The fascinating premise of “The Americans” — the FX series about Soviet spies hiding in plain sight, posing as a suburban couple during the Reagan-era years of the Cold War — didn’t fully coalesce in its first season. Yet the program did deepen its bench of characters as the year progressed, while upping the ante on its spy-counterspy espionage. A narrative high-wire act, the show remains eminently watchable, in part by pushing the sex-nudity-violence quotient about as far as any basic-cable series can. Nevertheless, it feels like this series comes with a built-in expiration date destined to kick in long before the Berlin Wall comes tumbling down.
The main challenge facing the producers as they seek new wrinkles in a story of constant deception and fear of exposure is in escalating the inherent cat-and-mouse game to levels of near-absurdity. Indeed, the central couple planted in the U.S. have gone beyond their double lives to triple ones, what with Philip Jennings (Matthew Rhys) having wooed a needy assistant in the FBI (Alison Wright) in an effort to secure intel from within the bureau.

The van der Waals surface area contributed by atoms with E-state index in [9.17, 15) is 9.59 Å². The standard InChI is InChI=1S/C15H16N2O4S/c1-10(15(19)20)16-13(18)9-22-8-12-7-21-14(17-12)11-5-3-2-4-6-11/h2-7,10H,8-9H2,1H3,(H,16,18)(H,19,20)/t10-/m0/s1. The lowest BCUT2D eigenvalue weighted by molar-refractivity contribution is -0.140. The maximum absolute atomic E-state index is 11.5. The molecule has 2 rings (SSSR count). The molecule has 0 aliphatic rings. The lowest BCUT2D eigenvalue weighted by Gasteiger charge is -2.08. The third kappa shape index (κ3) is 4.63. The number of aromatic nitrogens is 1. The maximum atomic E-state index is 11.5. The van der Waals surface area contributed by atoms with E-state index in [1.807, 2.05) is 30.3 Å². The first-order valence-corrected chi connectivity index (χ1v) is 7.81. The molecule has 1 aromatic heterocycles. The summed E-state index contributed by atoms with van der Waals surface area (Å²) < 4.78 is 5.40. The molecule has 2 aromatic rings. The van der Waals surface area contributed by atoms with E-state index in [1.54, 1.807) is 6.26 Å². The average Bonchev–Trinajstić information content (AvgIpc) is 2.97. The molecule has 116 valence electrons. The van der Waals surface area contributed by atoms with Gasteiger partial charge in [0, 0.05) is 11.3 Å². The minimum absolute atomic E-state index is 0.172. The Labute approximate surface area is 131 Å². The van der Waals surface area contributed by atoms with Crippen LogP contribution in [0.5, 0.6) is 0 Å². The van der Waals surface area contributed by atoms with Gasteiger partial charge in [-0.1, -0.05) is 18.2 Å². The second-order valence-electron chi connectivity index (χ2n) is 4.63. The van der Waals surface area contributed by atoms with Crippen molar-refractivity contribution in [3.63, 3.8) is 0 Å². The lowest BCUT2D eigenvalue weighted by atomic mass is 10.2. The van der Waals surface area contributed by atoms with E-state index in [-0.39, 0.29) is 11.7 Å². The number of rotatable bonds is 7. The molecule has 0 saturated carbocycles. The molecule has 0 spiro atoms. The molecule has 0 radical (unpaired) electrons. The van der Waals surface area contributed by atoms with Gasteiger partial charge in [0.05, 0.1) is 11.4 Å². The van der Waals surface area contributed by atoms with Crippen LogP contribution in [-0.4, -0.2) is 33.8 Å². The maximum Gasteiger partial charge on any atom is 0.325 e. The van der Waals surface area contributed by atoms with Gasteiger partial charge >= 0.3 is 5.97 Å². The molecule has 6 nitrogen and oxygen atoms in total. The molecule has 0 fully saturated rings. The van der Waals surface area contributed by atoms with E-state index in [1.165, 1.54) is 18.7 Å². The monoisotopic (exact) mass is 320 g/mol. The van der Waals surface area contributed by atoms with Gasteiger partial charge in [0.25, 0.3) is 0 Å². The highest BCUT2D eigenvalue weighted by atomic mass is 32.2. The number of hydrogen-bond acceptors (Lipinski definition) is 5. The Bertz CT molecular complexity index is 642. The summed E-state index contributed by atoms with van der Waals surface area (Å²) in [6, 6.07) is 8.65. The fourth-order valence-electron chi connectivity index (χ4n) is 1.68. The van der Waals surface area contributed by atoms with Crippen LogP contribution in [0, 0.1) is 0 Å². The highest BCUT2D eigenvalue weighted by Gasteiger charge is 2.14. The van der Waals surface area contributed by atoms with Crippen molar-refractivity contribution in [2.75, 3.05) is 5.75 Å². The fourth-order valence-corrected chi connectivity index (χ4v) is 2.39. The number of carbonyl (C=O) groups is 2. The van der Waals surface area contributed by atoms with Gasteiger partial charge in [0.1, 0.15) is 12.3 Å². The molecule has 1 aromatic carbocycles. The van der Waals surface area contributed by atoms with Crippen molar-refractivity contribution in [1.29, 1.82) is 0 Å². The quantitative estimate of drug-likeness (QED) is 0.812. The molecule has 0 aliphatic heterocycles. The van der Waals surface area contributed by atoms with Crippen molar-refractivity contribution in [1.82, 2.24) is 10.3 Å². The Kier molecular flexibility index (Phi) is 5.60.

Of course, there’s also the little matter of Philip’s often-tested arranged marriage to Elizabeth (Keri Russell), and the growing suspicions of their teenage daughter (Holly Taylor) about what mom and dad might be up to in their spare time.
Frankly, the most interesting thread took shape later in season one, involving Soviet embassy worker Nina (Annet Mahendru), initially compromised by an FBI agent (Noah Emmerich), who happens to be the Jennings’ neighbor, before coming clean to her superiors. Now, she’s acting as the agent’s mistress while working as a double mole, a plot thread with seemingly fewer logic-straining aspects than Philip and Elizabeth’s contortions to distract the kids when an assignment unexpectedly comes up.
Like most espionage tales, “The Americans” hinges on cultivating tension, with the built-in handicap that there are certain characters, presumably, who can’t catch a bullet (at least, not in a vital area). The show also straddles a delicate line, inasmuch as it forces the audience to identify with — if not necessarily root for — these Communist moles, who, despite their occasional misgivings and pangs of conscience, have registered no shortage of collateral damage in service to their cause.
Given that, series creator Joe Weisberg — who wrote the Thomas Schlamme-directed season premiere along with Joel Fields — and company have done about as well as is possible in keeping the plates spinning while adding new ones to the act. Even so, it’s hard to escape a sense that if this series runs much beyond a second season, it’s less about serving up art than it is about bowing to the needs of old-fashioned capitalism.